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When Mick McConnell first came on board as WeWork’s Head of Product Development in 2015, the co-working company had just shy of 50 locations.

By the end of last year, it boasted “400,000 members, in 400 locations in 99 cities, in 26 countries.”

This kind of growth has by no means unfolded organically for WeWork. It’s the result of a rigorous process of perfecting its rollout model and constantly evolving its development mindset. The insights and lessons learned over the past several years have paved the way for the expansion still to come.

“There were 47 WeWork locations to date when I joined, and that was done over a period of four years,” McConnell further explained. “Now, we open nearly 30 a month including new locations, new phases, and all product offerings.”

Now SVP, Head of Design Innovation and Standards, McConnell spoke at the RetailSpaces conference last year, offering valuable insights into WeWork’s spirit of endless experimentation. Here are our top three key takeaways on how the company continues to innovate and scale at the speed it does.

Utilizing a “Buildings Equal Data” Approach

Up until the point McConnell was hired, each WeWork location had been designed bespoke as a one-off project. Developing a system that could scale quickly meant devising a set of standards that could be applied across every project.

Big data insights were instrumental in the company’s attempt to streamline processes.

“We looked at a huge across-the-board swathe of every WeWork done to date to find out what the common threads were,” McConnell said. The fine-toothed analysis uncovered each location shared 92 percent of the same components. “We immediately landed on what worked, what didn’t work and focused on how to improve the core 92%. The remaining 8% becomes the regional or local customized design opportunity to make WeWork locations special or iconic.”

Further projects and a wealth of data gained from how members interact and utilize spaces have helped WeWork craft a “precise genome”. It’s a process the company continues to rely upon and hone to this day. For those in WeWork’s development team, “buildings equal data.”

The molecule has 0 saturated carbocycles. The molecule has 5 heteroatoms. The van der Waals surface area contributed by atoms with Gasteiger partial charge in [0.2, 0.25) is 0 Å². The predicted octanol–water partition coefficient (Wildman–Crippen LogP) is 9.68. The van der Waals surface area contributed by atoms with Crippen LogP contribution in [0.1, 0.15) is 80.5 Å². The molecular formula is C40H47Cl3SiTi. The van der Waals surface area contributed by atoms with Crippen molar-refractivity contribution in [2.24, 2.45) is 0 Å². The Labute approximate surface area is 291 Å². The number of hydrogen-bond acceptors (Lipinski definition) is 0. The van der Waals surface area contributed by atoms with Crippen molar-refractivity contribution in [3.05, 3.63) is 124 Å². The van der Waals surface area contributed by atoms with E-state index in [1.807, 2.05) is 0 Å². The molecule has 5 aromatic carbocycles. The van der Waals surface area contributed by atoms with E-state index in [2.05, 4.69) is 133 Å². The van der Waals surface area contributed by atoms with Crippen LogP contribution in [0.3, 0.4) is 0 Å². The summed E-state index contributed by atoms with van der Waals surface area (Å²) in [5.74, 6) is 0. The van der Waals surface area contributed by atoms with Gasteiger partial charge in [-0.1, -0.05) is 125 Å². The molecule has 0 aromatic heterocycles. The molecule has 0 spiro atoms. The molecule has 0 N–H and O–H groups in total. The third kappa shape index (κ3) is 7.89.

Mick McConnell WeWork speaking at RetailSpaces 8

Adopting New Technologies

Operating at the frontier of developments in technology has helped WeWork quickly adapt its unique design thumbprint to suit any given piece of real estate.

“We go into a space and we laser scan it. We just put the machine in the room, and it does it all on its own. The software automatically draws the floor plans, and then we just hone and refine that,” McConnell said.

The company also makes use of augmented reality to help visualize furniture and fixture placement, which, according to McConnell, “allows us to iterate really quickly on change.”

Exploring Possibilities Through Product Development

McConnell also stressed the value of narrowing design focus to constantly improve development at a granular level.

He used private phonebooths as an example. In the company’s early days, producing a single, bespoke unit was considerably expensive. Searching for cheaper, easier solutions eventually led to the development of a flat-pack unit with inbuilt power connections that cost 60% less. With significant investment in “product development,” McConnell said, companies can “explore the future.”

This type of thinking has also lent itself to overcoming other challenges. Recognizing a shift to modular design would help future-proof developments, WeWork started from the ground up, adapting individual components, like furniture, to devise an entirely new building prototype.

“Instead of desks mounted on the floor, we’re looking at desks mounted on the wall. This means we could have lighting in the desk, which means we no longer need to run wiring, and you end up with this snowball effect of change,” he said.

Since “everything’s coming up modular” at this new iteration, components can be manufactured off-site, which is likely to speed up the rate at which WeWork expands even further.

Jason Schwab

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Content + event producer with an innate, insatiable curiosity. Fixated on retail, restaurant, and hospitality design.

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